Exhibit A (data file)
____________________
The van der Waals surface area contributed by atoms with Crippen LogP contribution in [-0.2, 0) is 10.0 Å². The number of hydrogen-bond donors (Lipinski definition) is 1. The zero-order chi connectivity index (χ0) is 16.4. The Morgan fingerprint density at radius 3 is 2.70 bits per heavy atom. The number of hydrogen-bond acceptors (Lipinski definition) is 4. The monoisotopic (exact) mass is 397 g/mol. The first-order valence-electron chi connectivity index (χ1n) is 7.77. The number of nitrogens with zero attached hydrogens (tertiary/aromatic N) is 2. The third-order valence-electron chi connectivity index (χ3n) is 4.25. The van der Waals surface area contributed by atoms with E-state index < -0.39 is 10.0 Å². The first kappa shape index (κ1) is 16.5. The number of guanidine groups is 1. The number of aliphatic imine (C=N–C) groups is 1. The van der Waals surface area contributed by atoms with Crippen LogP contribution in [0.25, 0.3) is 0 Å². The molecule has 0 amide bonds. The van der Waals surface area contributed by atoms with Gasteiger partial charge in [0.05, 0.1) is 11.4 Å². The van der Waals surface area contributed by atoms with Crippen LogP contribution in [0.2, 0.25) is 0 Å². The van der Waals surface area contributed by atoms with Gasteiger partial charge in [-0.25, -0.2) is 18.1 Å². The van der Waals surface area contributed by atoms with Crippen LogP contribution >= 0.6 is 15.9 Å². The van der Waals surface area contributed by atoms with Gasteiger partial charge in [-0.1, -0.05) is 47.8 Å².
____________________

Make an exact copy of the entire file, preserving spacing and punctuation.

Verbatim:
The van der Waals surface area contributed by atoms with Crippen LogP contribution in [-0.2, 0) is 10.0 Å². The number of hydrogen-bond donors (Lipinski definition) is 1. The zero-order chi connectivity index (χ0) is 16.4. The Morgan fingerprint density at radius 3 is 2.70 bits per heavy atom. The number of hydrogen-bond acceptors (Lipinski definition) is 4. The monoisotopic (exact) mass is 397 g/mol. The first-order valence-electron chi connectivity index (χ1n) is 7.77. The number of nitrogens with zero attached hydrogens (tertiary/aromatic N) is 2. The third-order valence-electron chi connectivity index (χ3n) is 4.25. The van der Waals surface area contributed by atoms with E-state index < -0.39 is 10.0 Å². The first kappa shape index (κ1) is 16.5. The number of guanidine groups is 1. The number of aliphatic imine (C=N–C) groups is 1. The van der Waals surface area contributed by atoms with Crippen LogP contribution in [0.25, 0.3) is 0 Å². The molecule has 0 amide bonds. The van der Waals surface area contributed by atoms with Gasteiger partial charge in [0.05, 0.1) is 11.4 Å². The van der Waals surface area contributed by atoms with Crippen LogP contribution in [0.2, 0.25) is 0 Å². The van der Waals surface area contributed by atoms with Gasteiger partial charge in [-0.25, -0.2) is 18.1 Å². The van der Waals surface area contributed by atoms with Crippen LogP contribution >= 0.6 is 15.9 Å². The van der Waals surface area contributed by atoms with Gasteiger partial charge in [-0.1, -0.05) is 47.8 Å².